For those not in the know (my way of saying “constantly trying to keep up with tabletop gaming news”), you may not be aware of this recently released title from the folks at Modiphius. I’m here to help with that. Tales from the Loop is a tabletop RPG in which players take on the roles of the Kids and solve cool mysteries in the “80’s that never was.” Let’s take a closer look, shall we? Here are five facets of Tales that intrigued me.
1) Simple System
The game system keeps things easy to learn and play. In fact, if you’ve played Mutant: Year Zero, then you’re already halfway done. If not, you’ll still have a fairly easy time learning the basics. Dice pools consist of naught but d6s and are compiled by adding attribute + skill and grabbing that many six-siders. Each six you roll is a success, and you typically only need one to pass a check. Clearly designed to be played and enjoyed by kids and adults alike, Kids (the player characters) are incapable of dying, but instead suffer Conditions when coming up against Trouble. This aspect specifically assists with keeping the mystery-solving moving along and makes it extremely playable at conventions or as short campaigns.
2) Wondrous Setting
Perhaps the most enticing thing about this game is its setting and the origin thereof. While many games are based on existing films, book series, or even video games, Tales is the first I’ve encountered that was based on an artist’s series of work. Simon Stålenhag’s paintings of a strange Swedish suburb in the 80s created, in large part, the world of the Loop. Here, bipedal robots dwell alongside Cretaceous creatures beneath three massive towers that glow in the darkness. Sounds like a place worth exploring to me!
3) Strange Themes
While the game is centered around solving mysteries in the above-described landscape, a la Stranger Things or the Goonies, the game also delves into the mundane Trouble that your Kids could be facing. Multiple gameplay examples explore themes of parental strife and even divorce, illicit affairs between teachers and parents, and other such drama. This serves to provide a contrast against the mystery at hand and its threat or strangeness. Sure, your parents won’t stop shouting at each other about who’s cheating on who, but the town is being threatened by a strange man in grey who’s face is a mess of static. This makes the bizarre occurrences and mysteries even more special and interesting.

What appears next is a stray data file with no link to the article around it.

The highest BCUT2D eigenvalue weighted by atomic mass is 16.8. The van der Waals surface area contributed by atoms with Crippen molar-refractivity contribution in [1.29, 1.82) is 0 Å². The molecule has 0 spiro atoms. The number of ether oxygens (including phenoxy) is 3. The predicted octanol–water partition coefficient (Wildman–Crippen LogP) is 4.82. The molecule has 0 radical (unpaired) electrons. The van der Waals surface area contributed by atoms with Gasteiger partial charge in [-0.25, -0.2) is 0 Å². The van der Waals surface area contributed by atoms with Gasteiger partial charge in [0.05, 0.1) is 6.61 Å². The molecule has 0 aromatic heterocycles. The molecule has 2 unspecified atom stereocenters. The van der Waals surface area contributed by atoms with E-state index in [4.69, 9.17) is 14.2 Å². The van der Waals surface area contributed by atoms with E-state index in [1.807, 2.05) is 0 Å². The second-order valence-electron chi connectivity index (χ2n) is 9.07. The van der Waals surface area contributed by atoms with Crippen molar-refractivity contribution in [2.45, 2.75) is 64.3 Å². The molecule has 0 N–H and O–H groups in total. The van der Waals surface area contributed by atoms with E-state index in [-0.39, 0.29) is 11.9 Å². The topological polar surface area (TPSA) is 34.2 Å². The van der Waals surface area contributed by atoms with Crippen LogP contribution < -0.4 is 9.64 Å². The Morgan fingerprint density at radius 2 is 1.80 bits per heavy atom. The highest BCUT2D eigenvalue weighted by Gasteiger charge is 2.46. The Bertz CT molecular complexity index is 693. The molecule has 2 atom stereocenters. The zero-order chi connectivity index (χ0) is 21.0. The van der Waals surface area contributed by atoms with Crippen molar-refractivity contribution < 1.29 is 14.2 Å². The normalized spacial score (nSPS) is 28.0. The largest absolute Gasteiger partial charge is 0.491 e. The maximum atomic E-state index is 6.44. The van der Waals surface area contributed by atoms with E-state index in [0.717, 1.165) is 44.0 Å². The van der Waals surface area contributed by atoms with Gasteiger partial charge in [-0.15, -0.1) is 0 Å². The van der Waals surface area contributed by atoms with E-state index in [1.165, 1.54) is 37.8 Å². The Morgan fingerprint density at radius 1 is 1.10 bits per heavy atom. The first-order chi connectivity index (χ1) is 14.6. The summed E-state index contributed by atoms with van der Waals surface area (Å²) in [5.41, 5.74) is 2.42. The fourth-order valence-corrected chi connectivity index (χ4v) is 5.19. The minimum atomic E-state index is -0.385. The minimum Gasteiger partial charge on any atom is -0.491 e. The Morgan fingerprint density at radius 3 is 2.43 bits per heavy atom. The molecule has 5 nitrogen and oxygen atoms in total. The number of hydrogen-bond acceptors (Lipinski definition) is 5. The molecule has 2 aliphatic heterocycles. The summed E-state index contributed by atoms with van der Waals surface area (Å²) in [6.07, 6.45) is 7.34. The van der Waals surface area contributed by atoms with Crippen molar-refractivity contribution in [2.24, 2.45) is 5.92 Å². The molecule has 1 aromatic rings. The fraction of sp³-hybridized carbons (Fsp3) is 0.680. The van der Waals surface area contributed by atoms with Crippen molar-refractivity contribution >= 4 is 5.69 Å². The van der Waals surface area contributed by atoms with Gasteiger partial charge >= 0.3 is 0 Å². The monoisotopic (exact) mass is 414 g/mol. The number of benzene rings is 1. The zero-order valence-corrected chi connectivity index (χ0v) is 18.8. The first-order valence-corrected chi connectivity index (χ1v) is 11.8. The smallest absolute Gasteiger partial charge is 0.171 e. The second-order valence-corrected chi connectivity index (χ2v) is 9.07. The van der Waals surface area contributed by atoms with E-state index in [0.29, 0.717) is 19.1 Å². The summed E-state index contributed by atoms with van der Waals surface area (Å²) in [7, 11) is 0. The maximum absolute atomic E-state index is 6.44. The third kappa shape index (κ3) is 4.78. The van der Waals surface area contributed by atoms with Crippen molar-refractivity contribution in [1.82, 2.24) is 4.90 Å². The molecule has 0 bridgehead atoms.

4) For Kids Of All Ages
While it helps to have a GM who knows a thing or two about adult life, the game can be played by anyone 10+. The Kids themselves are allowed to be 10-15 years of age, not a day younger or older. When you hit 16, your character must retire from mystery solving, since you need to start preparing to be an adult and the strange no longer seems as important. The concepts of gameplay are fun and functional, all while still being digestible by a younger crowd. This is not to say that you couldn’t gather your adult buddies together and relive the days of your youth. In fact, the game provides specific advice on how to get back into that mindset. Whatever the age range of your game group, this title game delivers investigation and roleplay experiences that will delight and surprise.
5) Odd Deficiencies
No game is perfect, and so it is with Tales. The system provides enough for a short campaign, but probably wouldn’t hold up terribly well in longer form play. There’s not enough character growth on offer. Characters increase skills with experience and increase stats when they increase in age. Younger characters are luckier (and so receive more luck points needed for dice rerolls), but this stat diminishes as they age. There aren’t any talents, abilities, or unique systems on offer. Since robots and dinosaurs are part of the setting, I’d like to see them provide a supplement for pets and constructs. Building bots or taming dinos in this setting could be an absolute blast, and having a set of rules for doing so would help GMs and players get the most out of such an experience.
All in all, Tales from the Loop proves itself a great addition to any GMs arsenal, while leaving some room for improvement in a largely untapped genre. I recommend checking it out at your local game shop or exploring a preview at Drivethrurpg. If you like the setting and the concept, give it a whirl and let me know what you think!
David Horwitz is a gamer and freelance writer (and definitely a Kid at heart) with an obsession for exploring new forms of leisure. If you’re looking for an inquisitive mind and a deft hand, or just want to chat about gaming, contact him at www.davidhorwitzwrites.com/contact
Image reference: https://www.modiphius.net/products/tales-from-the-loop-rpg-rulebook
I am become death, destroyer of worlds.